They helped the field of pediatric dentistry grow up
Their students called them Papa White and Mama Tsamtsou. When they stepped down as co-chairs of the pediatrics department after more than 30 years, George White and Anthi Tsamtsouris had not only transformed Tufts School of Dental Medicine, but the field of pediatric dentistry as well.
White became department chair in 1973, fresh off
completing his Ph.D. in nutritional biochemistry at MIT. He brought to Tufts an emphasis on research that would set it apart from other pediatrics departments. In addition to training students to rely on scientific evidence, he also launched the field’s first peer-reviewed journal, which helped pediatric dentistry gain its footing as a mature specialty. White and Tsamtsouris, DG73, DG76, J85P, J87P, D91P, DG94P, were also pioneers of the “whole-child” approach to pediatric dentistry, which takes a child’s overall physical and psychosocial well-being into account, in addition to the mouth.
“George had a lot of foresight,” says Leonard J. Carapezza, an associate clinical professor of pediatrics at Tufts. “The program kept looking ahead. George and Anthi set that tone.”
The couple is retired and lives in Florida. To commemorate their three decades at Tufts, alumni, friends and family, led by Carapezza and William Chan, D75A, DG82, D10P, DG13P, M.S.13P, established an endowment fund, now valued at more than $78,000. The money will be used “to support the department’s most basic needs and help us maintain our high-quality pediatric dentistry residency program and clinic,” Dean Huw F. Thomas says.
Current pediatrics chair Cheen Loo, DI10, says White and Tsamtsouris built a strong foundation for today’s graduates.
In 1973, the couple’s first task was to make room for pediatrics in the school’s then-new building at One Kneeland Street. Before the move, the department consisted of a dozen chairs at the Floating Hospital for Children. The lighting was poor, the equipment out-of-date. Tsamstouris lobbied Dean Erling Johansen, D49, to allow them to book one or two appointments a day for children using a few chairs on the third floor. She figured it would be easier for parents to bring their children in for treatment at the same time as their own appointments. She was right. “It turned out we had more [pediatric] patients there than at the hospital,” she says.
Soon the pediatric services at One Kneeland Street became so popular that Tsamtsouris rounded up some volunteers to roll filing cabinets and other office furniture—everything but the dental chairs—onto the elevators and up to the eighth floor, space used only at night for continuing education. The dean was notified the pediatrics department had taken over the “penthouse,” Tsamtsouris laughs.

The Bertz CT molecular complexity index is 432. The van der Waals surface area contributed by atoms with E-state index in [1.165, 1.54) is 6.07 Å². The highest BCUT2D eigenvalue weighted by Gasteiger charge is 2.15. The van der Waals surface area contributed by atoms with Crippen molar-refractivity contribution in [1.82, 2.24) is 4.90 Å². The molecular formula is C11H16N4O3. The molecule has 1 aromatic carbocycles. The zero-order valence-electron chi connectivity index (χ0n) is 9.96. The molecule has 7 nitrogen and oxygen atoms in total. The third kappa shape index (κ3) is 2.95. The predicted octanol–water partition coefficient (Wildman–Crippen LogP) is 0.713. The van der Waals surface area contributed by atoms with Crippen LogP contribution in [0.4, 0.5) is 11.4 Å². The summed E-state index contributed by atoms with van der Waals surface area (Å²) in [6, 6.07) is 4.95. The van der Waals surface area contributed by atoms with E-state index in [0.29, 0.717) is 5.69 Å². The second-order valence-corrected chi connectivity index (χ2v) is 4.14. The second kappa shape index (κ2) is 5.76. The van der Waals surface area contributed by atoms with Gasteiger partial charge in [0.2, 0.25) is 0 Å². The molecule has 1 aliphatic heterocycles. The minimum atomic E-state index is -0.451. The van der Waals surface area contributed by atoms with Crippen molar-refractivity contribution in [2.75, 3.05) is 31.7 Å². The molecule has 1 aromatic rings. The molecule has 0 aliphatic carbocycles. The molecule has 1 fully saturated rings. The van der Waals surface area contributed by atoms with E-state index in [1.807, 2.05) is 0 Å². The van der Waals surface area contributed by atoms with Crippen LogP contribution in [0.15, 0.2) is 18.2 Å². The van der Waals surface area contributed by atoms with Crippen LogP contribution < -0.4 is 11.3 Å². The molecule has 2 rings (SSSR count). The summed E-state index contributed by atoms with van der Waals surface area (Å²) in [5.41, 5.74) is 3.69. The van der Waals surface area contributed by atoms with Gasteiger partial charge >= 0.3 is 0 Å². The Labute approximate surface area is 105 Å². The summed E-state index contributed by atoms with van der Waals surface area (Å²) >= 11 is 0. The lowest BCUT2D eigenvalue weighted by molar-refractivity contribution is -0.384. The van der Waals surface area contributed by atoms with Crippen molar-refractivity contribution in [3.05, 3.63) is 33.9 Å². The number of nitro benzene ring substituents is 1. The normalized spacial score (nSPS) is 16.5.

Before 1980, the pediatrics department trained two or three residents each year; after that, there were up to a dozen. “Many of our students excelled professionally,” Tsamtsouris says. “We are very proud of them.”
Among them is Marc Saadia, DG81, now a prominent pediatric dentist in Mexico City. Saadia chaired the postgraduate and residency programs in pediatric dentistry at the Universidad Tecnológica de México and later became director of postgraduate programs there. “Dr. White taught me not what to think, but how to think,” says Saadia. Tufts’ pediatrics program, he says, was unique in its emphasis on evidence-based dental medicine.
In particular, White was a strong proponent of dentofacial orthopedics, a specialized branch of orthodontics that begins the process of correcting misaligned bites as early as age 7 or 8. “Everybody thought it was just a fad, but it was really a change in paradigm in the way orthodontics was done,” Saadia says.
White understood that it was important for the field to have its own peer-reviewed professional journal, and so in 1976 he launched the Journal of Pedodontics, later renamed the Journal of Clinical Pediatric Dentistry. (Saadia took over as editor-in-chief when White stepped down in 2005.)
Today, pediatric dentistry is the third most popular specialty among dental school graduates nationwide, according to the American Dental Association. Enrollment in postgraduate pediatric programs has nearly doubled since 2001. That’s in part, says Carapezza, because of White’s foresight.
“The specialty would not have advanced without its own journal,” says Carapezza. “Today pediatrics is the most valued of specialties.” –Jacqueline Mitchell